WEB UPDATE: Men down the Seahawks 88-85 in overtime

Posted Thursday, March 16, 9:42 p.m.

Updated Friday, March 17, 12:22 a.m.

GREENSBORO, N.C. – When the GW men’s basketball team was down 18 points with 11:11 left in the game, it looked to most in the Greensboro Coliseum that the eighth-seeded Colonials would head back to Foggy Bottom with their second first-round loss in as many years.

But to the nine players on the bench, the squad seemed to have the University of North Carolina-Wilmington exactly where they wanted them.

A 28-10 run over about four minutes coupled with two clutch Carl Elliott free throws brought the Colonials and the Seahawks to overtime, where Elliott got two more free throws to give GW the scrappy win.

The victory is GW’s first in the NCAA Tournament since 1994 and will give the Colonials a second-round matchup Saturday afternoon with Duke.

Despite countless close games throughout what many have dubbed a “magical season,” men’s head coach Karl Hobbs never had a doubt about his team’s success under pressure.

“It’s been the combination of our pressure and if (the) guys believe (they can win) at some point during the game, we’re going to get you,” Hobbs said after the win. “We have dreams, and we’re just trying to fulfill our dreams.”

Elliott wore the “clutch” name tag yet again, as he connected on three of five three-pointers and four of seven free throws for his 15-point total.

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Elliott said missing free throws in games is simply not an option.

“I’m never nervous,” Elliott said. “I’m ‘Big Shot Elliott,’ in case you guys didn’t know.”

In a more serious tone, Elliott described what prepares GW for the big-time shots.

“I mean we just got to stay focused. Coach Hobbs gets on us in practice; he’s always emphasizing making free throws,” Elliott said standing in the locker room. “If you miss free throws, you have to do push-ups. Guys don’t really like doing push-ups, so guys focus at the lines to make free throws, and that’s what I do.”

Senior Mike Hall said that Elliott is known on the squad for his clutch performances.

“Any time he has the ball in his hands I’m confident,” Hall said of Elliott. “(The widespread scoring) shows the depth of our team and that anybody can make the big shot, more often than not its Carl, and I’m glad he’s on my team.”

Despite Hobbs’ animated courtside antics, Elliott said his coach is calm in situations similar to Thursday.

“Surprisingly he’s very calm – surprisingly he’s very, very calm,” Elliott said. He explained that Hobbs works hard to keep the squad motivated for every game.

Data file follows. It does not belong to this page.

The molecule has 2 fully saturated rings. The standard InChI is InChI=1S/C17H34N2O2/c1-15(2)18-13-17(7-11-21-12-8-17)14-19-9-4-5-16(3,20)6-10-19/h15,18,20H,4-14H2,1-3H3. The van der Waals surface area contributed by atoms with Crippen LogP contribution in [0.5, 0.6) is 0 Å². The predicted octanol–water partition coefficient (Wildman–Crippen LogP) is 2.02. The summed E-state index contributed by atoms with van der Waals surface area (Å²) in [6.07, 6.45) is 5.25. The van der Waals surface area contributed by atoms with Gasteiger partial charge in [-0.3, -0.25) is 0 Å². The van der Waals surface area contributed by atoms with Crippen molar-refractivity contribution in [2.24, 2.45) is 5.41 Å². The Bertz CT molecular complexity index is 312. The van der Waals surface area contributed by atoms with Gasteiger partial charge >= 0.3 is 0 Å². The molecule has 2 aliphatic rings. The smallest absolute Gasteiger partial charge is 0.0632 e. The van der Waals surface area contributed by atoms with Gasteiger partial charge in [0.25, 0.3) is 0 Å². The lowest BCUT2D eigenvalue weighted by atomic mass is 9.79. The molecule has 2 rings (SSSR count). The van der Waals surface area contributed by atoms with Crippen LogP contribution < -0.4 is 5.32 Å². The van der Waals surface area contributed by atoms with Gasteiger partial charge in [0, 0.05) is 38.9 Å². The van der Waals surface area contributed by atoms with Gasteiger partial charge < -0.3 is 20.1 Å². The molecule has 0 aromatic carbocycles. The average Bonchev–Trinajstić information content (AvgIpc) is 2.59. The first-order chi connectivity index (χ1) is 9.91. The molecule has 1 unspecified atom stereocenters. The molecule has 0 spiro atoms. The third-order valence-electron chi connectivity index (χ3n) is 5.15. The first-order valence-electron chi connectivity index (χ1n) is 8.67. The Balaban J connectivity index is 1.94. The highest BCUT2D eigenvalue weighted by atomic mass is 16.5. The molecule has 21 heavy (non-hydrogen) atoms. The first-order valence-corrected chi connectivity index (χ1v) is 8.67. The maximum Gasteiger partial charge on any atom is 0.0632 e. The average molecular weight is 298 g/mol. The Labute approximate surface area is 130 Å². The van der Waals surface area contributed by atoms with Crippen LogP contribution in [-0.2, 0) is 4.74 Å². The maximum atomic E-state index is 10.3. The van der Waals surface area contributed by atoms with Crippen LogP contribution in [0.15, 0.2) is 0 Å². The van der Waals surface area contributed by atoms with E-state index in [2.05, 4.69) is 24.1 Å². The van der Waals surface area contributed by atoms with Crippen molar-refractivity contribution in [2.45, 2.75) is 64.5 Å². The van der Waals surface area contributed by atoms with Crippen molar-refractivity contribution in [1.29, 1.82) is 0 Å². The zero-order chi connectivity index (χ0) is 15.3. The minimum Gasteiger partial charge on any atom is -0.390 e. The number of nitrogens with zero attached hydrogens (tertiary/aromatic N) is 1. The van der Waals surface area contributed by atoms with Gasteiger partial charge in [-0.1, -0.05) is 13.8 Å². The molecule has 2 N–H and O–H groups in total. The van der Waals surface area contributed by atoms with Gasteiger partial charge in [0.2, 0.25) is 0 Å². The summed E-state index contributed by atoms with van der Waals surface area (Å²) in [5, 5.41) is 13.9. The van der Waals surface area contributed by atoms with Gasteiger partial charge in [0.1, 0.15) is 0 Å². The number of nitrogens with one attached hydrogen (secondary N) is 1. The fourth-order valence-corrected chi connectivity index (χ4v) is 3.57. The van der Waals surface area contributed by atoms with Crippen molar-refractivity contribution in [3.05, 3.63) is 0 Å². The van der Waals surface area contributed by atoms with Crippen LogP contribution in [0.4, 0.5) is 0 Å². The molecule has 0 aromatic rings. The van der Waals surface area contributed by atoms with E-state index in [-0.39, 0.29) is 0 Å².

Motivation came naturally, however, as the Colonials were staring at the opportunity to face No. 1 Duke Saturday to advance to the Round of 16 in Atlanta. The Blue Devils beat Southern 70-54 in Thursday’s late-night game in Greensboro.

For many of the players, Duke’s program is one of admiration.

“I’m excited. I don’t know how much sleep I’m going to get tonight, but I’m definitely excited about playing the number one team in the country,” Pinnock said. “How could you not be? You know Duke. I could talk for days about Duke.”

If the Colonials score as they did Thursday, they may be able to run with any team in the nation.

The Colonials’ offensive was very productive, with six players in double figures. Sophomore Maureece Rice had 20 points and no turnovers to lead GW’s attack. The Philadelphia native had three three-pointers, including one with 3:38 left that gave GW a two-point lead.

Senior Omar Williams had 16 points, and classmate Mike Hall had a double-double with 13 points and 10 rebounds. Senior Pops Mensah-Bonsu played his first game since going down with a torn meniscus Feb. 22. Hobbs said he was unsure of the 6-foot-9 forward’s capabilities going into the game, but Mensah-Bonsu put down 10 points in 27 minutes.

Mensah-Bonsu said coming back from his knee injury felt good and was surprisingly easy.

“To come back in a game like this, you think it would be kind of tough but once the game got started, I felt at ease,” Mensah-Bonsu said.

Wilmington got 25 points from guard T.J. Carter and 14 from backcourt-mate John Goldenberry.

For GW, goals have been set and for Hobbs, the path seems to be irrelevant.

“All I know is we set goals for ourselves,” Hobbs said. “We’re just trying to live and follow our dreams. That’s it and that’s all we’re focused on.”

-David Ceasar contributed to this report.

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